Random thoughts of an economist

Can you believe that?

Posted in Hong Kong, Information by kafuwong on July 2, 2015

Saw an article a couple days ago about a comparison of prices of beer across the globe.  Hong Kong is the second most expensive city to consumer beer at the pub.  (http://www.scmp.com/news/hong-kong/economy/article/1830376/hong-kong-second-most-expensive-city-world-beer-drinkers)  Should we be surprised to see the catchy DISTORTED titles such as “Hong Kong second most expensive city in the world for beer drinkers”?  

I could not help sharing it with a beer buddy who knows a thing or two about beer and has been in Hong Kong a couple of times.  I added my observation:  “Much cheaper to buy from supermarkets.”

I am not surprised that he had already seen the study because beer is always on his radar.  Here is his comments:

This study has been well publicized but has a fundamental distortion in its methodology. I read the longer version in the Wall Street Journal. It picked the bar prices from only three hotel chains..Hilton, Best Western, and Holiday Inn..to create its pricing index. As most travelers know, hotel bar prices are likely to be inflated over the regular market offerings. This is well illustrated by the bar prices published for Prague with an average price of $4.32 for a 1/3 liter. Even very good microbrews in a normal Prague pub sell for around $1.80 for a 1/2 liter.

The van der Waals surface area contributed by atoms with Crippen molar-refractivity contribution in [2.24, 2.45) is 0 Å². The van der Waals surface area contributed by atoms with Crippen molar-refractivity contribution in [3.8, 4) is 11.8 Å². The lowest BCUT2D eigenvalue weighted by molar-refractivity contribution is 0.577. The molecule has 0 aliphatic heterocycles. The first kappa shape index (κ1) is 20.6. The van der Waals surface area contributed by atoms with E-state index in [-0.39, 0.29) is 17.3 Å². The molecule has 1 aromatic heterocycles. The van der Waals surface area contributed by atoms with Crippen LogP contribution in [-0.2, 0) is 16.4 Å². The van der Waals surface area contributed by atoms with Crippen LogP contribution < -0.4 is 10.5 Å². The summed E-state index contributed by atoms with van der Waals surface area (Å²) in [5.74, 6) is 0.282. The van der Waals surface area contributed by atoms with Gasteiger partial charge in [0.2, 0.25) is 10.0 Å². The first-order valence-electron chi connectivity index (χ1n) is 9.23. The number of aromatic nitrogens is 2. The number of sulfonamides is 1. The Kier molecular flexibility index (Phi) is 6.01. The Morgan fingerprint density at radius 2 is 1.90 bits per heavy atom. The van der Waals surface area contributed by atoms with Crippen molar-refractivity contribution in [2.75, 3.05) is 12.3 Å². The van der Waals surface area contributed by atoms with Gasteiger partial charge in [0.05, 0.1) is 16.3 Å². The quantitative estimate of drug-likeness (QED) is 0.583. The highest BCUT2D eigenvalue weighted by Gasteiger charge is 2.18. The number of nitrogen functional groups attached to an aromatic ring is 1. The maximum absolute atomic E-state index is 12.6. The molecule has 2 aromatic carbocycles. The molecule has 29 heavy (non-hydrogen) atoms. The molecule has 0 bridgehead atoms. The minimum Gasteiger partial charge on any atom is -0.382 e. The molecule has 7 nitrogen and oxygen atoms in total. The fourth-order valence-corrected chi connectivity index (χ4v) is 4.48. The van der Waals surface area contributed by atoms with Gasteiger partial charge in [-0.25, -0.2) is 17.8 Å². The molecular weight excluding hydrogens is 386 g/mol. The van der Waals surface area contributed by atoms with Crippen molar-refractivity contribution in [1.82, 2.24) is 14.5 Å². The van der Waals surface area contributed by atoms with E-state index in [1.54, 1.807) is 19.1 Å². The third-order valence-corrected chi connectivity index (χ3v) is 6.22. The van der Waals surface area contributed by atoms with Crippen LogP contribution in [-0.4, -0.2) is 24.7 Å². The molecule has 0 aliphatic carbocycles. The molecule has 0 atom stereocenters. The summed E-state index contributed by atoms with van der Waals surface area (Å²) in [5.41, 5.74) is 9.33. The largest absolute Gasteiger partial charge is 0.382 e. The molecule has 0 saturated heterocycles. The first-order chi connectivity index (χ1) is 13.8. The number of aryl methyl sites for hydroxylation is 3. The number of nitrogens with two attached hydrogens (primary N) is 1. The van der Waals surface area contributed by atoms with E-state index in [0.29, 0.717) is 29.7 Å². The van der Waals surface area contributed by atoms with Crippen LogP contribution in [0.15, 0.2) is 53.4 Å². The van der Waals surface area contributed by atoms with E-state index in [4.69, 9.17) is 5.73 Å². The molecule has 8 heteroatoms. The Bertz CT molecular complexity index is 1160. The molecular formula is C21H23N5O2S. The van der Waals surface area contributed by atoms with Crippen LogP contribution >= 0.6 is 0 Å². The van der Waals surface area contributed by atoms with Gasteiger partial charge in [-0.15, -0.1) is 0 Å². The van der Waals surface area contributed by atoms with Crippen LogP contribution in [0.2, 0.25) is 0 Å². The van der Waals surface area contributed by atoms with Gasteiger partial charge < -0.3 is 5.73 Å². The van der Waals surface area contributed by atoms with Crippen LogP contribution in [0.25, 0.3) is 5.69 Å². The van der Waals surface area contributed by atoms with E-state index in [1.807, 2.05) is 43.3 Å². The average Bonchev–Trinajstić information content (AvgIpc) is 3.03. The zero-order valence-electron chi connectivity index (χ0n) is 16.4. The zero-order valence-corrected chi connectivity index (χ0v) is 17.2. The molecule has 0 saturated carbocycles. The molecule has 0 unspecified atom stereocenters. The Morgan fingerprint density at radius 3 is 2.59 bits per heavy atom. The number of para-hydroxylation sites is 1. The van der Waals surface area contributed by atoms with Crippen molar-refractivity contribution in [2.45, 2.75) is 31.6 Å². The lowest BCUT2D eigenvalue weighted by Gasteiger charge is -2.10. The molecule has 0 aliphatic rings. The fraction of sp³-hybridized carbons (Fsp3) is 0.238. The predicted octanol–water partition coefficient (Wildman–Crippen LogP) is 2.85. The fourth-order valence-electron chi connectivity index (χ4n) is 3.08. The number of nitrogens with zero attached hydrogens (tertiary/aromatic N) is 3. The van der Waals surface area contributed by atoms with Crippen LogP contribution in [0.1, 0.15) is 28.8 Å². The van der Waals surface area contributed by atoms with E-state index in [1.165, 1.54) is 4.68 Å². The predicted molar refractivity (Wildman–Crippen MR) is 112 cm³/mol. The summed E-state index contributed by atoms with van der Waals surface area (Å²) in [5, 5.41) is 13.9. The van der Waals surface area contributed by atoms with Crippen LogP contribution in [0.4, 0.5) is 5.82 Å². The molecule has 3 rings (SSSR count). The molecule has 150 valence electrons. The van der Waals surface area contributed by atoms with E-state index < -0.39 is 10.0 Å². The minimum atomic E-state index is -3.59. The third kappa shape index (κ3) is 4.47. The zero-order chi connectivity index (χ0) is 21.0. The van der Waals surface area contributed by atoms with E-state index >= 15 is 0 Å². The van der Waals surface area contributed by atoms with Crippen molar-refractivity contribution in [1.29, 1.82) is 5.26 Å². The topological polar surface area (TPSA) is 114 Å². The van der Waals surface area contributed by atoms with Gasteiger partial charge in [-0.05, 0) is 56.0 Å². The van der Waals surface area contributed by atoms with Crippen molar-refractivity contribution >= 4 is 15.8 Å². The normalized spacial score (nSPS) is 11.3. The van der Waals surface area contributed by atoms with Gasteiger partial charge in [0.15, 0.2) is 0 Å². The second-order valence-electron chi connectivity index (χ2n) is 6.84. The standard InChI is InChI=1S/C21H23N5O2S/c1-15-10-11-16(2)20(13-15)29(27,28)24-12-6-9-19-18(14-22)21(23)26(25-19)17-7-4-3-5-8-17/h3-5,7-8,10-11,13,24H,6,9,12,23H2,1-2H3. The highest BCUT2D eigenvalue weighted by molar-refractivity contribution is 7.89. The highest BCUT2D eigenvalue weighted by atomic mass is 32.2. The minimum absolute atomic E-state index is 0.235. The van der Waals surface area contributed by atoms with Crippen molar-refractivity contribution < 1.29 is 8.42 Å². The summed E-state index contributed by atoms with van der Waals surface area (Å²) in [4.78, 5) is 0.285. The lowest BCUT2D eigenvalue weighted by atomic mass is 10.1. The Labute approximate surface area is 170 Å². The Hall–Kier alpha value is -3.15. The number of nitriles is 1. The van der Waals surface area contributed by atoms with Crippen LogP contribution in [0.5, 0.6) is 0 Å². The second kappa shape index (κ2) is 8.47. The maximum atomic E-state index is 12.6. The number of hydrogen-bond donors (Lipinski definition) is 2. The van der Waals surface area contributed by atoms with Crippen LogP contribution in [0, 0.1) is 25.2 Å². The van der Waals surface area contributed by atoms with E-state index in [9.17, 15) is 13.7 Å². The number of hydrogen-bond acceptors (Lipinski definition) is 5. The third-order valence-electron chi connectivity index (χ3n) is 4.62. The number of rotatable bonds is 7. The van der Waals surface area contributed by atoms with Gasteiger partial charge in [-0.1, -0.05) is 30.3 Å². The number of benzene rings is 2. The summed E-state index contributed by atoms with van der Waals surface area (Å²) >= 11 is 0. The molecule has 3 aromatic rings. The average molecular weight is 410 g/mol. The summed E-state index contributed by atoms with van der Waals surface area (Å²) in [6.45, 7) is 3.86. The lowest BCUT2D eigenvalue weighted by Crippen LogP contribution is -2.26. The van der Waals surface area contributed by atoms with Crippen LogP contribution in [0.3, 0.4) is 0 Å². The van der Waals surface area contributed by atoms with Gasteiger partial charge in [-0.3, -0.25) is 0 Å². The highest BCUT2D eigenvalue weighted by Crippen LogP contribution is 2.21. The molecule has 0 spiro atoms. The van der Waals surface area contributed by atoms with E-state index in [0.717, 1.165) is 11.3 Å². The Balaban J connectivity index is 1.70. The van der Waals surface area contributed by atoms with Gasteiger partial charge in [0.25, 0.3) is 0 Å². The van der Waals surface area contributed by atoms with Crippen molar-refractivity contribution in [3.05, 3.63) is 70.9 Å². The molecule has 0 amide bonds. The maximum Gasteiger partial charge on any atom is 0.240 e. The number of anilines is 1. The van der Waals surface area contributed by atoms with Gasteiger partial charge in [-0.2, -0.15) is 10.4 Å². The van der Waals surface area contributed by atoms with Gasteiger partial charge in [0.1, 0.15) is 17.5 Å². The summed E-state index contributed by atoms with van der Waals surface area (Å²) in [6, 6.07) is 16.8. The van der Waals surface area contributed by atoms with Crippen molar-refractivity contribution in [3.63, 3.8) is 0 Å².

So while the study may be generally correct in a comparative analysis of bar prices for cities, it gives a distorted pricing level. It’s pretty much like most of those ever-present annoying “best or most expensive cities” lists in which the originator (usually in the travel or relocation business) of the “study” uses an expedient methodology that addresses the tourist or ex-pat with company/institutional financial subsidy audience instead of the traveler or resident of those cities.

I think we have a lot to learn from him.  In reading any report, mind the details.  The title “Hong Kong second most expensive city in the world for beer drinkers” is biased/distorted and is meant to catch our attention. I wonder how many of us would question the information contained in the title?  How many of us would read the news content for additional information.    How many of us would try to read the report to find out what is really in it? How many of us would read the “fine print” and “research methodology” in the report for additional information?

The problem is: when we have so much information floating around, how can we read the details of every report and be able to tell which is trustworthy and which is not?  Difficult!

At least, now, we know not to trust the newspaper title “Hong Kong second most expensive city in the world for beer drinkers” and anything similar.

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